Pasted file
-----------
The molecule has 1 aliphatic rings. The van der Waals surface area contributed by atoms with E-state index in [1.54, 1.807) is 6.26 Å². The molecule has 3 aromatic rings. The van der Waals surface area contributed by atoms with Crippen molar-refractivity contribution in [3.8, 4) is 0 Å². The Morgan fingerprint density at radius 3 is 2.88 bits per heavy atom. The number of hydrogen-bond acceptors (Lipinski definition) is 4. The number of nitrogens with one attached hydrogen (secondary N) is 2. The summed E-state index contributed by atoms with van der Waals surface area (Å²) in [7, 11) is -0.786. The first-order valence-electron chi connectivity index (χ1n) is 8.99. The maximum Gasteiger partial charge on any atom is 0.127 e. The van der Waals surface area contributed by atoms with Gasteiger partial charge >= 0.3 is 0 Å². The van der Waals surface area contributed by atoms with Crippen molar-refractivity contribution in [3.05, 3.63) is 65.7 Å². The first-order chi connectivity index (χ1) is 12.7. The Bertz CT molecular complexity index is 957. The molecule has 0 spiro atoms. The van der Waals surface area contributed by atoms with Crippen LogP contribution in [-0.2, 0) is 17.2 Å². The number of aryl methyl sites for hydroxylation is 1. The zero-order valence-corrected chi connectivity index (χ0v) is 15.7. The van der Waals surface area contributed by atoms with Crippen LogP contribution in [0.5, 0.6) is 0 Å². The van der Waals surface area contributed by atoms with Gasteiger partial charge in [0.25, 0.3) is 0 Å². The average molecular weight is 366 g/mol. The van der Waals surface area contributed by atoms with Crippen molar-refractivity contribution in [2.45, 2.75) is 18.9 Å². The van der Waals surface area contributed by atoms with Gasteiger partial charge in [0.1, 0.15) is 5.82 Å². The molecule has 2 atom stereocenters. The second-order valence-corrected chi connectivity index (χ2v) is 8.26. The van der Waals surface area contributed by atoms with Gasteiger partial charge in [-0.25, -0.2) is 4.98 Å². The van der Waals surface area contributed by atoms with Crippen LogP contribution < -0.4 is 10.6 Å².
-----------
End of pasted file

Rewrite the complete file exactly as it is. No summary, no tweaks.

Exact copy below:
The molecule has 1 aliphatic rings. The van der Waals surface area contributed by atoms with E-state index in [1.54, 1.807) is 6.26 Å². The molecule has 3 aromatic rings. The van der Waals surface area contributed by atoms with Crippen molar-refractivity contribution in [3.8, 4) is 0 Å². The Morgan fingerprint density at radius 3 is 2.88 bits per heavy atom. The number of hydrogen-bond acceptors (Lipinski definition) is 4. The number of nitrogens with one attached hydrogen (secondary N) is 2. The summed E-state index contributed by atoms with van der Waals surface area (Å²) in [7, 11) is -0.786. The first-order valence-electron chi connectivity index (χ1n) is 8.99. The maximum Gasteiger partial charge on any atom is 0.127 e. The van der Waals surface area contributed by atoms with Gasteiger partial charge >= 0.3 is 0 Å². The van der Waals surface area contributed by atoms with Crippen molar-refractivity contribution in [3.05, 3.63) is 65.7 Å². The first-order chi connectivity index (χ1) is 12.7. The Bertz CT molecular complexity index is 957. The molecule has 0 spiro atoms. The van der Waals surface area contributed by atoms with Crippen LogP contribution in [-0.2, 0) is 17.2 Å². The number of aryl methyl sites for hydroxylation is 1. The zero-order valence-corrected chi connectivity index (χ0v) is 15.7. The van der Waals surface area contributed by atoms with Crippen LogP contribution in [0.5, 0.6) is 0 Å². The van der Waals surface area contributed by atoms with Gasteiger partial charge in [0.25, 0.3) is 0 Å². The average molecular weight is 366 g/mol. The van der Waals surface area contributed by atoms with Crippen molar-refractivity contribution in [2.45, 2.75) is 18.9 Å². The van der Waals surface area contributed by atoms with Gasteiger partial charge in [0.1, 0.15) is 5.82 Å². The molecule has 2 atom stereocenters. The second-order valence-corrected chi connectivity index (χ2v) is 8.26. The van der Waals surface area contributed by atoms with Gasteiger partial charge in [-0.25, -0.2) is 4.98 Å². The van der Waals surface area contributed by atoms with Crippen LogP contribution < -0.4 is 10.6 Å².